Vanessa Romo

Republican Sen. Josh Hawley of Missouri has a new reason to raise a clenched fist in the air: After much controversy, his book The Tyranny of Big Tech will be published.

Washington-based Regnery Publishing, which aims to spread the message of "prominent and lasting voices in American conservatism," announced on Monday it will publish the title in May.

Boeing will pay more than $2.5 billion to settle criminal charges that it repeatedly concealed and lied about the 737 Max's engineering problems that led to two catastrophic crashes claiming hundreds of lives.

The company admitted to one count of conspiracy to defraud the United States as part of the deferred prosecution agreement announced on Thursday and will face no further charges from the U.S. Department of Justice.

Hours after hordes of pro-Trump extremists barged across what proved to be feeble and poorly guarded barricades, and at least one person was fatally shot, the general atmosphere on the streets outside the Capitol appears to be relatively quiet even as Congress is on its way to finishing what it started early Wednesday afternoon.

Police chief Robert Contee said three other fatalities — on adult female and two males — resulted from apparent "separate medical emergencies."

President Trump has signed an executive order banning business with several leading Chinese technology companies, claiming apps run by the companies have the ability to spy on Americans, including federal employees.

Trump's order seeks to prohibit transactions with eight companies including Alipay, owned by Chinese billionaire Jack Ma; the payment platform on the popular app WeChat; and a Chinese messaging service called QQ owned by the Chinese tech giant Tencent.

Other software apps included in the order are CamScanner, QQ Wallet, SHAREit, VMate and WPS Office.

A team of fast-acting health care workers saved the day — and potentially hundreds of lives — on Monday after a freezer malfunction nearly destroyed 830 doses of the Moderna COVID-19 vaccine.

Somewhere around 2 a.m. the compressor of the freezer holding vials of the medicine at the Adventist Health Ukiah Valley Medical Center in Mendocino County, Calif., failed, President Judson Howe told NPR.

That started a ticking clock on the shelf life of the vaccines, which can only be used for 12 hours once they're removed from refrigeration of 36 to 46 degrees Fahrenheit.

The U.S. Food and Drug Administration is warning health care workers that any changes to the authorized dosing schedules of COVID-19 vaccines currently being administered will significantly place public health at risk and undermine "the historic vaccination effort to protect the population" from the coronavirus pandemic.

Updated at 7:08 p.m. ET

The Wisconsin pharmacist accused of intentionally sabotaging more than 500 doses of the coronavirus vaccine at Christmastime told police he did it because he believed the drug is somehow hazardous.

"He'd formed this belief they were unsafe," Ozaukee County District Attorney Adam Gerol said of Steven Brandenburg on Monday during a virtual hearing, The Associated Press reported.

Florida is the third U.S. state to announce it has a case of the more contagious coronavirus strain that first emerged in the United Kingdom.

A man in his 20s, with no history of travel, tested positive for the mutated coronavirus. The state Department of Health said he is in Martin County.

Updated at 2:05 a.m. ET

A Milwaukee pharmacist was arrested Thursday and accused of "tampering with and causing the destruction" of more than 550 doses of the Moderna vaccine against the coronavirus last week, Grafton, Wis., police confirmed.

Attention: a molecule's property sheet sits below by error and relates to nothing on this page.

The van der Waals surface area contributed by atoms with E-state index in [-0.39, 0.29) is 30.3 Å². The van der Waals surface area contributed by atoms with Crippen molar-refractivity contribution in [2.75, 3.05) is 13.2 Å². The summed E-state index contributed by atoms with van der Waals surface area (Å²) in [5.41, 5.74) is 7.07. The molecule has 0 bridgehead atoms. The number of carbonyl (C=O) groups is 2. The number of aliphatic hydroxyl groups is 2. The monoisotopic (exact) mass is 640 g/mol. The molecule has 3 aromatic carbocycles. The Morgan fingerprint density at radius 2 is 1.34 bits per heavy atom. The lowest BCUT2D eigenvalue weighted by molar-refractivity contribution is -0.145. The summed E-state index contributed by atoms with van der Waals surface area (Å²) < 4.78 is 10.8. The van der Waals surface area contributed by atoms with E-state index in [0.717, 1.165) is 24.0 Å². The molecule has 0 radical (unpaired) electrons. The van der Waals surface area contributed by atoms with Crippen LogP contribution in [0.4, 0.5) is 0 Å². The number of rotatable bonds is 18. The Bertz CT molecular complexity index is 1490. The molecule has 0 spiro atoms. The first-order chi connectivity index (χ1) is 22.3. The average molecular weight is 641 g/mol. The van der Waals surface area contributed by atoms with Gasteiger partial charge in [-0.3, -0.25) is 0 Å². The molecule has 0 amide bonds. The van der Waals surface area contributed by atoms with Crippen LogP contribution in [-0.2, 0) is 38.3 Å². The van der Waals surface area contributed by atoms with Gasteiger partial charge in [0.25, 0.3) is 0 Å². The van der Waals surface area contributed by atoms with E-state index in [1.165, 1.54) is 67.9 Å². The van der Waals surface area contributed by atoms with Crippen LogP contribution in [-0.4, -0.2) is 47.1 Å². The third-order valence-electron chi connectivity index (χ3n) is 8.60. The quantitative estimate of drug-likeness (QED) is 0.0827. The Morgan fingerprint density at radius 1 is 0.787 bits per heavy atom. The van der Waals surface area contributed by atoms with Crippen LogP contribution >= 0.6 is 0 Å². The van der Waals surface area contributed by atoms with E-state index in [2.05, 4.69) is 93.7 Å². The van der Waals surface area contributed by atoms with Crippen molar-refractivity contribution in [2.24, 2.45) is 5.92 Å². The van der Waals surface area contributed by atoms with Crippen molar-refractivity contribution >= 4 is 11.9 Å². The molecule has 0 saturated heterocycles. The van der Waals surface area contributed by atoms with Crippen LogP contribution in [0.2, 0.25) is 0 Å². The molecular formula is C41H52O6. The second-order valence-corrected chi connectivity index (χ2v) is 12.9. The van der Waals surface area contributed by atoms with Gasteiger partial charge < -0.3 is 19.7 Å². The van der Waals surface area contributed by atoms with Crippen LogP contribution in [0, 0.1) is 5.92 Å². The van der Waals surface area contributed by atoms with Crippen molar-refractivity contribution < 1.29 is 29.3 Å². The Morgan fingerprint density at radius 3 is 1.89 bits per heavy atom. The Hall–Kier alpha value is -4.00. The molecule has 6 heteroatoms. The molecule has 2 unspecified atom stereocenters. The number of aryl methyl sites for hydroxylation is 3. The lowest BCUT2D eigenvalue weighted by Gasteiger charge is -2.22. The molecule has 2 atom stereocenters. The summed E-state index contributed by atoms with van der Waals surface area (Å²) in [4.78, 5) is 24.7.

In a statement, Grafton Police Department officials said the pharmacist — now fired from the Advocate Aurora Health hospital system — was arrested on recommended charges of first-degree recklessly endangering safety, adulterating a prescription drug and criminal damage to property.

A now-former employee at a Wisconsin medical center "intentionally removed" 57 vials of a coronavirus vaccine from refrigeration, forcing officials to throw out nearly 500 doses, according to an internal investigation.

The new highly contagious coronavirus strain from the U.K. has spread to Southern California, Gov. Gavin Newsom announced on Wednesday.

He made the statement during an online conversation about the pandemic with Dr. Anthony Fauci, the nation's leading infectious disease expert, but Newsom offered little additional information about the circumstances of the diagnosis.

The first case of the coronavirus variant in the U.S. was detected in Colorado on Tuesday. Experts have said it spreads faster than the common strain.

The Massachusetts state Senate joined the state House of Representatives Tuesday in passing legislation that enshrines abortion rights in state law and expands access to 16-year-olds. The move by the two chambers overrides Gov. Charlie Baker's veto of the measure last week.

The ROE Act, as it's called, will allow abortions after 24 weeks of pregnancy in cases with a fatal fetal anomaly and in instances when a physician deems it necessary "to preserve the patient's physical or mental health."

The U.S. Department of Justice will not charge any of the officers involved in the fatal shooting of Tamir Rice, a Black 12-year-old boy who was killed by police in Cleveland in 2014. The department has closed its investigation.

The Justice Department announced it found insufficient evidence to "support federal criminal charges against Cleveland Division of Police (CDP) Officers Timothy Loehmann and Frank Garmback."

Columbus, Ohio, Officer Adam Coy, who fatally shot Andre Hill, a Black man during an early morning nonemergency call last week, was fired Monday.

Police Chief Tom Quinlan, as well as the city's mayor and other leaders, have called for Coy's dismissal since the shooting on Dec. 22. Following a disciplinary hearing Monday, Public Safety Director Ned Pettus agreed.

Dr. Deborah Birx, one of the nation's highest-ranking infectious disease experts, suggested on Tuesday she'll likely retire ... soonish.

Updated at 9:33 p.m., Dec. 28, 2020

Seventy-three suspected cheaters, one critical mistake.

Dozens of cadets at the U.S. Military Academy at West Point were caught cheating on a calculus final exam in May after they all made the same errors on the test, according to officials.